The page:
Jirinden (23) To keep the sword sheathed and undrawn. This is called Garyū.
To be kept at ready but in the end unused, this is what is called Garyū」（Heishū Jirinden, Vol. II, Ōhen Hakkyoku）
・To keep the sword sheathed in the scabbard, undrawn in the end. This is called Garyū.
What is called carrying a sword is to keep the blade well-honed and stored firmly in its scabbard, unused to the end.
That is to say one does not carry the sword to be drawn lightly. The sword is a tool to chastise injustice and should not be used for any other purpose.
To keep the sword sheathed and undrawn, this is called Garyū. Keeping the sword in its scabbard and not drawing it to the end means that while the blade is at rest, the mind is not negligent. Garyū is a dragon lying quietly. For example, even if there is an enemy, if he is not actually attacking, there is no need to engage him.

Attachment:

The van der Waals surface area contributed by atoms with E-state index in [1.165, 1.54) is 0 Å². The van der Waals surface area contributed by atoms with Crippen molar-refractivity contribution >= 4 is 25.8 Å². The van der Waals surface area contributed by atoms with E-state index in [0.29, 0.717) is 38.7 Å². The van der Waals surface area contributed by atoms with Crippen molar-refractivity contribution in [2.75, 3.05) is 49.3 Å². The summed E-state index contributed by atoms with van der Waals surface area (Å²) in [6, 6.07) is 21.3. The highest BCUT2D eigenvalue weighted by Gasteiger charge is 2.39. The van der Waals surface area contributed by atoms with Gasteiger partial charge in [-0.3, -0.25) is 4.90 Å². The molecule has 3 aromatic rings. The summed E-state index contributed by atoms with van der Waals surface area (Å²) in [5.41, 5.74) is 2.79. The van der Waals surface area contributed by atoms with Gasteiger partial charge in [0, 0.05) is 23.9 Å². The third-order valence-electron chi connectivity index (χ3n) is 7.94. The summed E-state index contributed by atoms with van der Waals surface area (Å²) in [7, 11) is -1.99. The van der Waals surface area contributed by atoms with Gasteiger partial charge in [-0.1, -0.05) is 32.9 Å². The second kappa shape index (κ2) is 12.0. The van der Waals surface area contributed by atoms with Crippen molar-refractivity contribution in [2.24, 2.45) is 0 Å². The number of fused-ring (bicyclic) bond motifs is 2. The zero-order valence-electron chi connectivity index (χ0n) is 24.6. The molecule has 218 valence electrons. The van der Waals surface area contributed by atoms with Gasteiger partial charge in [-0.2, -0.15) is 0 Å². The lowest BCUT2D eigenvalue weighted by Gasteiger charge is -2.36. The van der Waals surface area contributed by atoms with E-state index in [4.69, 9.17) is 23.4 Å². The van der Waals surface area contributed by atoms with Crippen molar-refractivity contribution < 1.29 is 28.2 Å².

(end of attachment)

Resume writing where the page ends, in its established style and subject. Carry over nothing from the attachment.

The posture of Garyū is a posture of having the edge of the blade is lain downward (the edge facing downward in a manner unthreatening to the enemy) with the pommel climbing up to the left side of the chest, touching near the breast. As the enemy approaches, it is likened to a dragon with no in attentiveness from head to tail and its true form remaining hidden. ( Katayama-ryu Gli insegnamenti / Ōhen hakkyoku )
(Presented by Yuji Wada, Costantino Brandozzi, Rennis Buchner)